- #1

disregardthat

Science Advisor

- 1,861

- 34

1/'root'1-v^2/c^2

If an object moves close to the speed of light, the length contraction becomes significant.

I hear this "paradox": (that was said not to be a paradox, but I didn't understand it) A train of 100 meter moves at a speed that contract it to 30 meters. It moves into a tunnel that is 40 meters long, and with open doors at both ends.

Let's say the train moves into this tunnel, and it is 30 meters observed by the tunnel. When the train is well inside the tunnel, the doors close instantly, and at the same time. The train is trapped here contradicted.

This was only in the tunnels point of view, in the train's point of view the front door is locked when the front of the train is in the tunnel, and when the train smashed through the front door, and the end of the train is well inside, the back door closes.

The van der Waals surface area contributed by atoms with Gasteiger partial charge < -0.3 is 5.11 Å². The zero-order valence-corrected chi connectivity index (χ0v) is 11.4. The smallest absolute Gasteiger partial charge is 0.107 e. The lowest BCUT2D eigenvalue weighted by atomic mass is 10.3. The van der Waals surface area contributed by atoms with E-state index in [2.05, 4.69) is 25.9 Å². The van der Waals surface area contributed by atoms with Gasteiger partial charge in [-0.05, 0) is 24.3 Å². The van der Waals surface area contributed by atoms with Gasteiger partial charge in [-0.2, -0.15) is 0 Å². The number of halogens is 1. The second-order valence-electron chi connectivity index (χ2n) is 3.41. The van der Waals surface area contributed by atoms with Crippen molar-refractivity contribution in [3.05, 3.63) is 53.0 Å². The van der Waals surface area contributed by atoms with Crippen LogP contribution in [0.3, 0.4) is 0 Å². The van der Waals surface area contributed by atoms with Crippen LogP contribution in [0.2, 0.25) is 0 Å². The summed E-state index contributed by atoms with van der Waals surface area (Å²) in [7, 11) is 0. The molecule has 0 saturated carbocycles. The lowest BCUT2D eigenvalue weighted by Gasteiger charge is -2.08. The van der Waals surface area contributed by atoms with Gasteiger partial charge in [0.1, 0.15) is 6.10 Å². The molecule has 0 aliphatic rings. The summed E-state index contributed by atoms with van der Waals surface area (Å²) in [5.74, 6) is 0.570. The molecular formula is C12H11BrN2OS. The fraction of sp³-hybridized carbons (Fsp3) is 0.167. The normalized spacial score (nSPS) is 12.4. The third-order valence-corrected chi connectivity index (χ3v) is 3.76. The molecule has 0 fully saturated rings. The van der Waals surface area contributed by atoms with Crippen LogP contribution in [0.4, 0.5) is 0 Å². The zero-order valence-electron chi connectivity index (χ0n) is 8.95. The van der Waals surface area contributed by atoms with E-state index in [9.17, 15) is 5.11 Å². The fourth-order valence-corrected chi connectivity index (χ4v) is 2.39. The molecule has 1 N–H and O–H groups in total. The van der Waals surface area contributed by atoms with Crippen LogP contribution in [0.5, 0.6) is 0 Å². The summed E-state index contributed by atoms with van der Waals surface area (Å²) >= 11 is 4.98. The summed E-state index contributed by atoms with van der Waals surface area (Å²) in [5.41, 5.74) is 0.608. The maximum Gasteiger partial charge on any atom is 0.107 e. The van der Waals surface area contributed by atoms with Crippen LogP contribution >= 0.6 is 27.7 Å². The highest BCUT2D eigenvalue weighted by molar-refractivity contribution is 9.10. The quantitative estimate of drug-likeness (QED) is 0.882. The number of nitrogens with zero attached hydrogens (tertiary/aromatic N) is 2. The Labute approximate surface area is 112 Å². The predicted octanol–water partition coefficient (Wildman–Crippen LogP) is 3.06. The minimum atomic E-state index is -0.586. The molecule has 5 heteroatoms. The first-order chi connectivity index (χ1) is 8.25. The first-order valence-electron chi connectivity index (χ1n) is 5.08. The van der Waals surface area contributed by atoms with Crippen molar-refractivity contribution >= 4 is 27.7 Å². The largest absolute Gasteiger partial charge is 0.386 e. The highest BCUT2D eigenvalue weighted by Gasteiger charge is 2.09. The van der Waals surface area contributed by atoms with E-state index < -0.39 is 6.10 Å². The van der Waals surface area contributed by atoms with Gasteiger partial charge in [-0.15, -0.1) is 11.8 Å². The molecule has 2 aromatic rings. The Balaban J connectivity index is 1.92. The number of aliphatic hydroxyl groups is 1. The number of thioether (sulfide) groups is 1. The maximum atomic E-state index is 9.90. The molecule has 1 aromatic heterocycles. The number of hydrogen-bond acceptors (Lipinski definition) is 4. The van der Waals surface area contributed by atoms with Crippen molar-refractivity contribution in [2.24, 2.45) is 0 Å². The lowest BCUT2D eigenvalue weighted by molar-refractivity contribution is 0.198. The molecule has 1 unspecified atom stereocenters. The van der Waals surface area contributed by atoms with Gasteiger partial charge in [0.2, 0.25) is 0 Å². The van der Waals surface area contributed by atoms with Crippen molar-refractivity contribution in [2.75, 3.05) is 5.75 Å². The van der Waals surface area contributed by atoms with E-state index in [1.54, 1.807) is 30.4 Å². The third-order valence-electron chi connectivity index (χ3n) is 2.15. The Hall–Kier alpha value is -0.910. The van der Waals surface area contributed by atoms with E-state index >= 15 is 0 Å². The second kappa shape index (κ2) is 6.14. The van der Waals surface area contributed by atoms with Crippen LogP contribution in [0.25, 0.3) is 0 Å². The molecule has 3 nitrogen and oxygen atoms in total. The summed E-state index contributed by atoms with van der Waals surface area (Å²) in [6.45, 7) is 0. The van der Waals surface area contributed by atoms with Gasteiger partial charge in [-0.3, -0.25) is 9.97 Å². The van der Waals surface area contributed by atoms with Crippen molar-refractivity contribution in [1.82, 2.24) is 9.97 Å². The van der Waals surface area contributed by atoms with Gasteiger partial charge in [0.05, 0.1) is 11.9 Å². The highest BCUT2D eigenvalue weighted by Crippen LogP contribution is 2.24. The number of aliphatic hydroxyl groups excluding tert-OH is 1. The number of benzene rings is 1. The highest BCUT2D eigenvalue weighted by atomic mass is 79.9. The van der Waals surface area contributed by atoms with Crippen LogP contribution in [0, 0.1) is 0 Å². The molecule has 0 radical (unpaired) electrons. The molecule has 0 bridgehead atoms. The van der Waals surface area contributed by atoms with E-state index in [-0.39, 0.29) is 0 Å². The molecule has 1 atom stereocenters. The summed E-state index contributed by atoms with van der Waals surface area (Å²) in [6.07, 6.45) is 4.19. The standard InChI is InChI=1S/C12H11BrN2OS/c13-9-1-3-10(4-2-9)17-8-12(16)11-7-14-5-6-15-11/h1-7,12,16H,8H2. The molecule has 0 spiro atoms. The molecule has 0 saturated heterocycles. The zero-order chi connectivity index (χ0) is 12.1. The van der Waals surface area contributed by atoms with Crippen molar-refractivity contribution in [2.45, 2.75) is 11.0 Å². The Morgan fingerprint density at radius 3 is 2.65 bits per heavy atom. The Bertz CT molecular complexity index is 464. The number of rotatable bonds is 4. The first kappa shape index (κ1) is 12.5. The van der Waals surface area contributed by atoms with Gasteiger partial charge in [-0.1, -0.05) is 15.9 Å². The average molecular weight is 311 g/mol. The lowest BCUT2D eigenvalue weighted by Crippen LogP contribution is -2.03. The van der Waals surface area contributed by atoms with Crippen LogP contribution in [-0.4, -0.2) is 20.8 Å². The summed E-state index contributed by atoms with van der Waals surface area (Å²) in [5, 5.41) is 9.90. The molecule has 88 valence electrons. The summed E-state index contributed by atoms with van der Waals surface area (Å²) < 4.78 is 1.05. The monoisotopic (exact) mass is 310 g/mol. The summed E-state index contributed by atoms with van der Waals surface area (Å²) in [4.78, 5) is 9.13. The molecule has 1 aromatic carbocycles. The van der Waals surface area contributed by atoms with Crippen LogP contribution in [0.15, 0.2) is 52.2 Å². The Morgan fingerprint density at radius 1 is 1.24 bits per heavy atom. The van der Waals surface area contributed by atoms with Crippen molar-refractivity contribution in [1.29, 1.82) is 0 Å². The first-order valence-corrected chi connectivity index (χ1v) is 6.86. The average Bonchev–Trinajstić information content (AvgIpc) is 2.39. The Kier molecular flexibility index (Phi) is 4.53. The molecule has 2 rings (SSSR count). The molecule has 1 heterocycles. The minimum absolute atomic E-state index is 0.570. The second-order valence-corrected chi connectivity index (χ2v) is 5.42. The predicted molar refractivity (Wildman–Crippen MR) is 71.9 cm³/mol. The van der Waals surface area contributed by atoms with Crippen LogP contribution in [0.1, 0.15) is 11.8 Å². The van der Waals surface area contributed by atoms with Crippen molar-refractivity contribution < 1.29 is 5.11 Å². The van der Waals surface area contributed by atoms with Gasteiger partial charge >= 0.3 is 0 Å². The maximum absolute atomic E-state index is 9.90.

That I understand, but there was something this podcast wouldn't explain, (only give the very question)

What if the train is well inside by the tunnels point of view, and both doors slam down. The train is INSIDE the tunnel. The front door makes the train stop instantly, and if it was unbreakable it would smash the back door to pieces with it's end. But how can this be? From the trains point of view, the end was never really inside the tunnel, it was only the front of the train that was inside. But in the tunnels point of view the whole train is inside.

The smashing through the front door never occurs, so how can the train smash the back door to pieces when it doesn't fit into the tunnel?

I am sure I got it misconceptet, and I would really like to here what the correct version is!